2.50
Hdl Handle:
http://hdl.handle.net/10755/151527
Type:
Presentation
Title:
Exploring the Meaning of Spirituality With Aging Adults in Appalachia
Abstract:
Exploring the Meaning of Spirituality With Aging Adults in Appalachia
Conference Sponsor:Sigma Theta Tau International
Conference Year:2005
Author:Lowry, Lois W., DNSc, RN
P.I. Institution Name:East Tennessee State University
Title:Professor
The purposes of this qualitative study were to explore the meaning of the lived experience of spirituality in the lives of aging adults in various states of health, and to compare the emergent themes with the Neuman Systems Model conceptualizations of spirituality. The study design was a phenomenological inquiry based upon the Heideggerian approach that acknowledges researcher perspectives a priori. In this case the researcher had accepted the definitions of spirituality as rendered by Betty Neuman. Participants were 40 adults, ranging in age from 65 to 93 years, who volunteered to take part in focus group interviews to discuss spirituality. One third of the participants were well elderly, one third resided in assisted living facilities, and one third lived in skilled nursing facilities. Group interviews were tape-recorded and transcribed; and then interpreted using van Manen's method of analysis. Three themes about spirituality emerged from the data: a conviction that God exists and acts in the lives of persons; a call to action; and, a connection with God and others leads to a sense of well-being during times of loss and crisis. For these participants spirituality was an important value that increased in importance as health declined and losses were experienced. The significant statements about the meaning of spirituality extracted from the data were congruent with the definitions given by Neuman; thus, lending credibility to the spiritual variable. These findings imply that spirituality is a core component of persons. Nurses, as caregivers, and promoters of health and well-being must acknowledge the importance of spirituality through assessments and planned intervention to attain, maintain and retain health.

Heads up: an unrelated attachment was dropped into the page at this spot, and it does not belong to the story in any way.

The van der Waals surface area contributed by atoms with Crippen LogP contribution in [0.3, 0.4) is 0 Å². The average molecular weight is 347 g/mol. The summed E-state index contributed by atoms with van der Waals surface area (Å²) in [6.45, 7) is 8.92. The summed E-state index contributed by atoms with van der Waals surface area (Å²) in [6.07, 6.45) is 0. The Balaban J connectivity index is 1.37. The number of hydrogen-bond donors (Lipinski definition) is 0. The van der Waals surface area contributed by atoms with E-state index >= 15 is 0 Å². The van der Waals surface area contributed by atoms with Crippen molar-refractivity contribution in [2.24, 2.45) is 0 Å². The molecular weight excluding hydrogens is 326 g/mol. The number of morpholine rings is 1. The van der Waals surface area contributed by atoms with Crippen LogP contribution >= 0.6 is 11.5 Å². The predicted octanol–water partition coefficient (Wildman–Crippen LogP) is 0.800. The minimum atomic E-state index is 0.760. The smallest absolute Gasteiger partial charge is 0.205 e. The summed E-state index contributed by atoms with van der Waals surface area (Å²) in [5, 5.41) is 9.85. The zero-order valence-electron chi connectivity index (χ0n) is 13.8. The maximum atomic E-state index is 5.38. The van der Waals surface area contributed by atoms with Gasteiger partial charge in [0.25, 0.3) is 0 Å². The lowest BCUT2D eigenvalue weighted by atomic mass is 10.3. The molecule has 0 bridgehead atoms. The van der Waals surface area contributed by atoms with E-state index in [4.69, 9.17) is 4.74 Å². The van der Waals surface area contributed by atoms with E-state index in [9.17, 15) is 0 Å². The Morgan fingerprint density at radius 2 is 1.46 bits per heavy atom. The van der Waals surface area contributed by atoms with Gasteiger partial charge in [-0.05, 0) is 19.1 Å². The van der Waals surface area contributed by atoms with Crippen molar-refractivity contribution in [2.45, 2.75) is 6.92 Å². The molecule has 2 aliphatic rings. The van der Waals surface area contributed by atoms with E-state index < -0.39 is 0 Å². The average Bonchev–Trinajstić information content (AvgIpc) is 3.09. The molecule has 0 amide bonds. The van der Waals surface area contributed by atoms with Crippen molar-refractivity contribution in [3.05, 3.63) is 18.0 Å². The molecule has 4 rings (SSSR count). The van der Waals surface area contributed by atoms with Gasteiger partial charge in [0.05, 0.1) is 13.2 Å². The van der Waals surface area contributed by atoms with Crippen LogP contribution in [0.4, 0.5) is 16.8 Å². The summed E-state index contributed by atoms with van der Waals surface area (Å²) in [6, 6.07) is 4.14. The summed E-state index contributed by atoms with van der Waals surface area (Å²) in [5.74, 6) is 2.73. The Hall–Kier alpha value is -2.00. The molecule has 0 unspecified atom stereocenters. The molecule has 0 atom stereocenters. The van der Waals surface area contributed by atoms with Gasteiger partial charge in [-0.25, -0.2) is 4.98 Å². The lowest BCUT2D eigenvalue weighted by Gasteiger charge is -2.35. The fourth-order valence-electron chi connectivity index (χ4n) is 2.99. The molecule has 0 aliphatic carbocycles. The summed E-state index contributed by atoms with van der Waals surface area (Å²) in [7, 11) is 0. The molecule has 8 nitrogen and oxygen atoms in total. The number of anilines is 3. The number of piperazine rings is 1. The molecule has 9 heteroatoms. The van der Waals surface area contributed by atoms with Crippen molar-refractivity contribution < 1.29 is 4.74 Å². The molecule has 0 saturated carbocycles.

Repository Posting Date:
26-Oct-2011
Date of Publication:
17-Oct-2011
Sponsors:
Sigma Theta Tau International

Full metadata record

DC FieldValue Language
dc.typePresentationen_GB
dc.titleExploring the Meaning of Spirituality With Aging Adults in Appalachiaen_GB
dc.identifier.urihttp://hdl.handle.net/10755/151527-
dc.description.abstract<table><tr><td colspan="2" class="item-title">Exploring the Meaning of Spirituality With Aging Adults in Appalachia</td></tr><tr class="item-sponsor"><td class="label">Conference Sponsor:</td><td class="value">Sigma Theta Tau International</td></tr><tr class="item-year"><td class="label">Conference Year:</td><td class="value">2005</td></tr><tr class="item-author"><td class="label">Author:</td><td class="value">Lowry, Lois W., DNSc, RN</td></tr><tr class="item-institute"><td class="label">P.I. Institution Name:</td><td class="value">East Tennessee State University</td></tr><tr class="item-author-title"><td class="label">Title:</td><td class="value">Professor</td></tr><tr class="item-email"><td class="label">Email:</td><td class="value">doclowry@aol.com</td></tr><tr><td colspan="2" class="item-abstract">The purposes of this qualitative study were to explore the meaning of the lived experience of spirituality in the lives of aging adults in various states of health, and to compare the emergent themes with the Neuman Systems Model conceptualizations of spirituality. The study design was a phenomenological inquiry based upon the Heideggerian approach that acknowledges researcher perspectives a priori. In this case the researcher had accepted the definitions of spirituality as rendered by Betty Neuman. Participants were 40 adults, ranging in age from 65 to 93 years, who volunteered to take part in focus group interviews to discuss spirituality. One third of the participants were well elderly, one third resided in assisted living facilities, and one third lived in skilled nursing facilities. Group interviews were tape-recorded and transcribed; and then interpreted using van Manen's method of analysis. Three themes about spirituality emerged from the data: a conviction that God exists and acts in the lives of persons; a call to action; and, a connection with God and others leads to a sense of well-being during times of loss and crisis. For these participants spirituality was an important value that increased in importance as health declined and losses were experienced. The significant statements about the meaning of spirituality extracted from the data were congruent with the definitions given by Neuman; thus, lending credibility to the spiritual variable. These findings imply that spirituality is a core component of persons. Nurses, as caregivers, and promoters of health and well-being must acknowledge the importance of spirituality through assessments and planned intervention to attain, maintain and retain health.</td></tr></table>en_GB
dc.date.available2011-10-26T11:05:14Z-
dc.date.issued2011-10-17en_GB
dc.date.accessioned2011-10-26T11:05:14Z-
dc.description.sponsorshipSigma Theta Tau Internationalen_GB
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